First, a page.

Thompson: It’s never been a demand issue. Pretty much they’ve been prevented from traveling. So they still are not allowing group travel to the U.S. So packaged group travel is not coming out of China. It’s just a government decision, and it’s geopolitical.
I think air service out of China is probably still 10% of what it was pre-Covid.
Some of our industry partners, when I was in Asia, were saying that they’re not sure that we’ll ever see in the nearest future what China was pre-Covid.
Skift: I imagine their weak return is hurting destinations on the West Coast a lot.
Thompson: The western gateways get the majority of the Chinese markets – LA all the way up into Oregon and Washington. They’re the ones that probably are suffering the most from the China market not coming back. New York gets a decent share of that too. So any market that had a significant number of Chinese visitors right now, they’d be hard-pressed to find a way to recover that market as far as overall spend.
Spending $250 million to Support International Tourism Marketing
Skift: Last year, Brand USA got a massive $250 million relief investment from the federal government.
Thompson: In a normal year, our budget’s around $150 million. Over Covid, when people weren’t traveling, they weren’t registering, so we were getting no ESTA fees. And so our funding source kind of came to a halt. It had gotten down to where there was, in the worst year, only $13 million in our fund and then the next year was $62 million.
So we went to our media buying company partners. We went to all our partners and said, “Okay, forget about what we have had in the past. What do we think we need to be resourced to be able to come out of Covid?” Knowing that it was going to be a multi-year return. It’s not going to be something coming out of it right away in the first year. And so that’s where the $250 million number came up. And they took our proposal, was sitting on Gina Raimondo’s desk as the new Secretary of Commerce on her first day. She liked it. She adopted it. It was taken to the Hill.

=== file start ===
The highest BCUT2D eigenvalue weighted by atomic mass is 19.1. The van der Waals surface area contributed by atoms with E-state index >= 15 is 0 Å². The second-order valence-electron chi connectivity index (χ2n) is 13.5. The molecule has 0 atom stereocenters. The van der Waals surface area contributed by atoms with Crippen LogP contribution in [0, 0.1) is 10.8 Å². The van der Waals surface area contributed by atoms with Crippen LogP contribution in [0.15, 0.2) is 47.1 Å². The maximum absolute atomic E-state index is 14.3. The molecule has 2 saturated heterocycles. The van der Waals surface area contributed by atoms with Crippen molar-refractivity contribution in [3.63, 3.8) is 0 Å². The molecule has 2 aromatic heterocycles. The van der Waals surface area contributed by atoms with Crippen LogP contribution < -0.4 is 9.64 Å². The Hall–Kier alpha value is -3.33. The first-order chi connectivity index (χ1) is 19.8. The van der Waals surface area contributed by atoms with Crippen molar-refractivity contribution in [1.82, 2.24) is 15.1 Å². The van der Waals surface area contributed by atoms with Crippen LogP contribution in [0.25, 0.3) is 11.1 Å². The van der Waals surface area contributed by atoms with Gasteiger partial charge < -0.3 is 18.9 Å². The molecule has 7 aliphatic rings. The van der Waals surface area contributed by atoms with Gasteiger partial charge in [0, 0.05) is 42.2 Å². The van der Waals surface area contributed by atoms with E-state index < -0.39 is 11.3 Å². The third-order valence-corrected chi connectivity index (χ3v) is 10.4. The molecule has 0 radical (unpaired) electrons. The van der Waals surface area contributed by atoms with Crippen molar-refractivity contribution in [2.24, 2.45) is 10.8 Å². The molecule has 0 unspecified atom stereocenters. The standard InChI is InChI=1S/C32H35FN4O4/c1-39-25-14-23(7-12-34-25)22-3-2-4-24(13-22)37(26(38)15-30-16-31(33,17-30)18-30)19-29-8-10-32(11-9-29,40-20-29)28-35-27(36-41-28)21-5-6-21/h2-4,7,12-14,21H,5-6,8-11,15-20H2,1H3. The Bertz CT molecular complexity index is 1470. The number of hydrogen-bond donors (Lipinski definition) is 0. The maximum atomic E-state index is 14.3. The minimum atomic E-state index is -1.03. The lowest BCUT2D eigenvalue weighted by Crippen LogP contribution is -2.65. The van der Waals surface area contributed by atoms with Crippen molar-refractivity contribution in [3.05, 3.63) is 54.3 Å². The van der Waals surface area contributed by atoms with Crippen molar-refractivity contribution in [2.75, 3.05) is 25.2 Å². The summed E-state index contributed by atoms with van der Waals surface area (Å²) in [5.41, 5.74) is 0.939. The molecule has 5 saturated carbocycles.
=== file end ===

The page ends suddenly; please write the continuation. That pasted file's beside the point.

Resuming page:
And then the advocacy army that we have that supports us, whether it’s the U.S. Travel Association and all the verticals tied to the individual sectors, started lobbying for it. Then they gave us $250 million for that. And they made us match $50 million of it. And then $200 million of it was free and clear, meaning we didn’t have to match it.
Skift: How have you used it to support the recovery?
Thompson: The campaign we just launched is the largest single consumer campaign we’ve ever launched in our history: “This Is Where It’s At.” We would not have been able to do that in the absence of that additional resource.
That put us in a position to have resource to come out of Covid so that when we felt like the market was ready, that we would be able to then get back to doing what we do. So we’re now active.